State ownership of various types of large enterprises and institutions also has several important functions: 1. State ownership of enterprises and institutions ensures stability in the financial and banking system so it can concentrate on supporting industrial production and, through ownership of enterprises and institutions, the government can prevent financial departments from deteriorating into independent “money grabbing empires” or being manipulated by external financial empires. In addition, this gives the state effective means for implementing macroeconomic regulation. 2. The state-owned industrial sector is mainly responsible for building expensive industrial infrastructure facilities and for high-tech and defense industries, which the private sector would find difficult to do. In addition, the state-owned industrial sector builds and controls public-use infrastructure facilities which are naturally of a monopolistic nature to keep prices stable. 3. The government arranges for construction of facilities for non-profit organizations in education, scientific research, health care, sports and culture, which would be difficult for the private sector to handle. This ensures that these organizations develop rapidly and thrive far better than those of other underdeveloped countries.

 It could be said that the state and people-owned sectors each have different functions, that they complement and support each other and that their development is balanced, thus forming the “national” economic model. If any one of the four main pillars were weakened it would inevitably destroy the Chinese economy and lead to economic failure.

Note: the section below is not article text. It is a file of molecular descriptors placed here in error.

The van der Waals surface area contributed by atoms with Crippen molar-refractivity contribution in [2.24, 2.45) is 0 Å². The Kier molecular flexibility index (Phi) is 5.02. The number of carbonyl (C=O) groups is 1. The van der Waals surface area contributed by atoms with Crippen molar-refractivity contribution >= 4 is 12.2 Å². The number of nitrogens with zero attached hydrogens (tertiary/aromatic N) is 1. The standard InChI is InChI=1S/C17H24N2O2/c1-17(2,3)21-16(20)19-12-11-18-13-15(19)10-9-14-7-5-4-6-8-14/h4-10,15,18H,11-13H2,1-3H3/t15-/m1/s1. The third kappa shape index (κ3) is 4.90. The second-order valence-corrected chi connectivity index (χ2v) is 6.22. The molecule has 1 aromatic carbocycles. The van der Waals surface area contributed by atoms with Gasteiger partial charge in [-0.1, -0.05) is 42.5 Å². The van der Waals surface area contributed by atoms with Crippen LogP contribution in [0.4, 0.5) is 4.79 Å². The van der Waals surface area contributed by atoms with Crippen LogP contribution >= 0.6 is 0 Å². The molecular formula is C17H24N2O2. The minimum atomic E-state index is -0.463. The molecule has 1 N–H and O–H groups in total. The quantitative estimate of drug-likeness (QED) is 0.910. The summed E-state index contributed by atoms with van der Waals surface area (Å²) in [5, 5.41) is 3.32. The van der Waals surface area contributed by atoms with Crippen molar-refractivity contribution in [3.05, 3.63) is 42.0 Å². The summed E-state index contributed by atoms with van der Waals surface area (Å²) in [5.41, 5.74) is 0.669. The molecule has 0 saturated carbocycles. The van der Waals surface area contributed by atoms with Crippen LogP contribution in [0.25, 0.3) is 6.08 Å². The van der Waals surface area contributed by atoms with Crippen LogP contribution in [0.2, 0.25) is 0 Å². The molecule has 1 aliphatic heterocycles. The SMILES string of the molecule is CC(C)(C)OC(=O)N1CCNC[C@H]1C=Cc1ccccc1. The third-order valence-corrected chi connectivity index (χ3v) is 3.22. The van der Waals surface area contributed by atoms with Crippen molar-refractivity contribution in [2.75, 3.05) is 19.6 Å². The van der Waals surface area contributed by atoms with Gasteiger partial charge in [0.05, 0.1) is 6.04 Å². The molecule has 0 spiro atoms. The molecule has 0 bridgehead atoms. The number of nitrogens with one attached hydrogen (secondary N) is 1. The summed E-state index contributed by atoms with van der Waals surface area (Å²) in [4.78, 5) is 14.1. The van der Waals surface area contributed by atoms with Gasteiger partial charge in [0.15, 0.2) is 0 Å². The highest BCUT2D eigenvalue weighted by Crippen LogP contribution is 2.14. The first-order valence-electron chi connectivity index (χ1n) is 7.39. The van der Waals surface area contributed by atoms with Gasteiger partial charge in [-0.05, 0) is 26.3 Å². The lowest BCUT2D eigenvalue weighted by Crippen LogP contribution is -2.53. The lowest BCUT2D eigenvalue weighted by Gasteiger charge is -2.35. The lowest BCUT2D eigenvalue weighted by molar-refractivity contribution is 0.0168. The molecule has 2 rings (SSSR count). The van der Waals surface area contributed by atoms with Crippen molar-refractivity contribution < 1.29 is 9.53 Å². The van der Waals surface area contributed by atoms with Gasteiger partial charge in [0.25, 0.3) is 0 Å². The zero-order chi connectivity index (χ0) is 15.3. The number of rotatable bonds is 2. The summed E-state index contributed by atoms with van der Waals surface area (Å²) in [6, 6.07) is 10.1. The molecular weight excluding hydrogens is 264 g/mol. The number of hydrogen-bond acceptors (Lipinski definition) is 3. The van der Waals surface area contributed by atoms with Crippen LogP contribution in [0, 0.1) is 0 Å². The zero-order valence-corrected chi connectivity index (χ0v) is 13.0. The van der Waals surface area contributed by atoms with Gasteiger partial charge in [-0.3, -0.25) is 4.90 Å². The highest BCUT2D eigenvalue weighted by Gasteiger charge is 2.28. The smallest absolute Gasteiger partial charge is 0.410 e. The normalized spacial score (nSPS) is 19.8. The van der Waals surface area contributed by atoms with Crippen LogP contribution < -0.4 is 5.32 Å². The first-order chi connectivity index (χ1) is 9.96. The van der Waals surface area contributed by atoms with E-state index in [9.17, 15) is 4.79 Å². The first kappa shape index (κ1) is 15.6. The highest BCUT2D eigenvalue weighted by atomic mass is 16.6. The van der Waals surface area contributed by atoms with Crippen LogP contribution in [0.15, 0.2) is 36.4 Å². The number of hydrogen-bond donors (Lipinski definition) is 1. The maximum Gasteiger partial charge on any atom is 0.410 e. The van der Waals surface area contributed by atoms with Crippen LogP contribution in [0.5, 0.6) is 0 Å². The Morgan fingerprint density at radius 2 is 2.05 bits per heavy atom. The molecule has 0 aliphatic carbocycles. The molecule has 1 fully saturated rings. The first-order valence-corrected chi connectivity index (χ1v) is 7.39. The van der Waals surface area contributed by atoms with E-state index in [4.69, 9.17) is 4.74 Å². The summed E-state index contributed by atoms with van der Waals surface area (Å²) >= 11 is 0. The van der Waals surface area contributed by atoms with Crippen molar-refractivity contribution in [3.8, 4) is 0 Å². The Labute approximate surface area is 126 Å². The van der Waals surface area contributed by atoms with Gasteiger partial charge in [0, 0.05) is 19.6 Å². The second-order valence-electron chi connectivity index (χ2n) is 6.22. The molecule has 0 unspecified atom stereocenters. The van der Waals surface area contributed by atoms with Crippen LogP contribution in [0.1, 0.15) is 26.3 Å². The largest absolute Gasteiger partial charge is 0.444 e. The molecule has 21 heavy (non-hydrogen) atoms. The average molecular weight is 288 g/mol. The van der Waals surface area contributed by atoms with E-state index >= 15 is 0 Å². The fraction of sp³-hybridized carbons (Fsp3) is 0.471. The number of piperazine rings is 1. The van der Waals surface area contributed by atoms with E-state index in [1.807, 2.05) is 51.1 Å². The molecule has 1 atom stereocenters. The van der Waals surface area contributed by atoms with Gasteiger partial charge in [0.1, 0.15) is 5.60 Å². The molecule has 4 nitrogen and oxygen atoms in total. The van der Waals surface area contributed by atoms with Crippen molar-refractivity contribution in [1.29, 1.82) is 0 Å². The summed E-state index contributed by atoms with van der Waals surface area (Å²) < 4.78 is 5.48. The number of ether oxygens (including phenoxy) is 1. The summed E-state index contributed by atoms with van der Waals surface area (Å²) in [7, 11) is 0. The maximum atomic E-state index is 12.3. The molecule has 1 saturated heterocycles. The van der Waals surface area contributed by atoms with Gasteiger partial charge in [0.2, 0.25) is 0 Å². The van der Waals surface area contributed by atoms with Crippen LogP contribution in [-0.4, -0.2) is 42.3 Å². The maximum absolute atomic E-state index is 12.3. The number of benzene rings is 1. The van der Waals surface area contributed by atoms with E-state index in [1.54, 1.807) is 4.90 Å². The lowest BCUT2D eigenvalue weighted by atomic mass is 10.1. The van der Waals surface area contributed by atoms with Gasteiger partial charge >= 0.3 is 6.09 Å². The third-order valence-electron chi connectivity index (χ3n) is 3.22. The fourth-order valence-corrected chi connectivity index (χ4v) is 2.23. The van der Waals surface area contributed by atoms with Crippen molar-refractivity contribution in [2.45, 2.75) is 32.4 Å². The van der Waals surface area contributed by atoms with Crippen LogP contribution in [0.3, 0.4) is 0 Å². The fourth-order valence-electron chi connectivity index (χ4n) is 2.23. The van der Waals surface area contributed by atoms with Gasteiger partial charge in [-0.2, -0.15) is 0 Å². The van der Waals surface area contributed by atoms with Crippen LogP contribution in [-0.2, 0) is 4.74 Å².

Reporter: What’s the difference between the Chinese economic model and other economic models?

 Pan Wei: The Chinese economic model is unique. The “national” model is not the “product economy” of the Soviet Union, because it does not completely rely on “public ownership.” The “national” model is not “a market economy” as practiced by Britain and the US, because it is not based on private property rights. The “national” model is neither a “social market economy” as practiced in countries in western and northern Europe, because China does not have a high tax rate and high level of welfare, nor the “state capitalism” in German or Japanese history, because the Chinese economy is not dominated by a few large private enterprises, which are not the main employers of Chinese labor. There are major differences between the Chinese economic model and “the East Asian model” because the Chinese economy is not simply export-oriented and the government only interferes in a limited way in the economic activities of enterprises. The Chinese economy is very open and is rapidly evolving into the world’s largest market. The Chinese economy is one in which the “state” and the “people” support each other, in other words, “a socialist market economy with Chinese characteristics.”